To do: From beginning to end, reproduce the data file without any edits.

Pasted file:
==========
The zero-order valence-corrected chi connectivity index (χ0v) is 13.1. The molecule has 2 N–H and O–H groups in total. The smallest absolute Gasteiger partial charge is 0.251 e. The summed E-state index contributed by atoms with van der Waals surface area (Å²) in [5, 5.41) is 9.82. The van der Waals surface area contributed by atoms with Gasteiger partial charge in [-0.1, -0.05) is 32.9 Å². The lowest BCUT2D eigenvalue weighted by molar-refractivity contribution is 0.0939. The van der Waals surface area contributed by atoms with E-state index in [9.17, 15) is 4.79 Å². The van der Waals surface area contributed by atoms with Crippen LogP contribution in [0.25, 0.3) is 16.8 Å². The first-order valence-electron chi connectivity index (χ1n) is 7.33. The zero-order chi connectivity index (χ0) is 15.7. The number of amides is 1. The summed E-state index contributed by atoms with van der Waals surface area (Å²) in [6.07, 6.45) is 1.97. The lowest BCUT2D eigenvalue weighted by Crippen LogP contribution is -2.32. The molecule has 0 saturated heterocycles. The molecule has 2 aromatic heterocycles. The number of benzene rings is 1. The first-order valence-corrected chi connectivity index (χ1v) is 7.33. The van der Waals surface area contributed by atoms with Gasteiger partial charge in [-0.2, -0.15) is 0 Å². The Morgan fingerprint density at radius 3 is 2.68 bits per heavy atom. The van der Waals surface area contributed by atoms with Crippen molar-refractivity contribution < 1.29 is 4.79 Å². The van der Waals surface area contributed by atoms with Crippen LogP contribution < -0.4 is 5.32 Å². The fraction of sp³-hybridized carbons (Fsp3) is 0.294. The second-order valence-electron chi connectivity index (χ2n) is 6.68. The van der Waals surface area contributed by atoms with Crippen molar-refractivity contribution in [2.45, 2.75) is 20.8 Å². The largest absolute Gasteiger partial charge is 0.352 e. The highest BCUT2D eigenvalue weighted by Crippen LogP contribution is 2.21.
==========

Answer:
The zero-order valence-corrected chi connectivity index (χ0v) is 13.1. The molecule has 2 N–H and O–H groups in total. The smallest absolute Gasteiger partial charge is 0.251 e. The summed E-state index contributed by atoms with van der Waals surface area (Å²) in [5, 5.41) is 9.82. The van der Waals surface area contributed by atoms with Gasteiger partial charge in [-0.1, -0.05) is 32.9 Å². The lowest BCUT2D eigenvalue weighted by molar-refractivity contribution is 0.0939. The van der Waals surface area contributed by atoms with E-state index in [9.17, 15) is 4.79 Å². The van der Waals surface area contributed by atoms with Crippen LogP contribution in [0.25, 0.3) is 16.8 Å². The first-order valence-electron chi connectivity index (χ1n) is 7.33. The zero-order chi connectivity index (χ0) is 15.7. The number of amides is 1. The summed E-state index contributed by atoms with van der Waals surface area (Å²) in [6.07, 6.45) is 1.97. The lowest BCUT2D eigenvalue weighted by Crippen LogP contribution is -2.32. The molecule has 0 saturated heterocycles. The molecule has 2 aromatic heterocycles. The number of benzene rings is 1. The first-order valence-corrected chi connectivity index (χ1v) is 7.33. The van der Waals surface area contributed by atoms with Gasteiger partial charge in [-0.2, -0.15) is 0 Å². The Morgan fingerprint density at radius 3 is 2.68 bits per heavy atom. The van der Waals surface area contributed by atoms with Crippen molar-refractivity contribution < 1.29 is 4.79 Å². The van der Waals surface area contributed by atoms with Crippen LogP contribution < -0.4 is 5.32 Å². The fraction of sp³-hybridized carbons (Fsp3) is 0.294. The second-order valence-electron chi connectivity index (χ2n) is 6.68. The van der Waals surface area contributed by atoms with Crippen molar-refractivity contribution in [2.45, 2.75) is 20.8 Å². The largest absolute Gasteiger partial charge is 0.352 e. The highest BCUT2D eigenvalue weighted by Crippen LogP contribution is 2.21.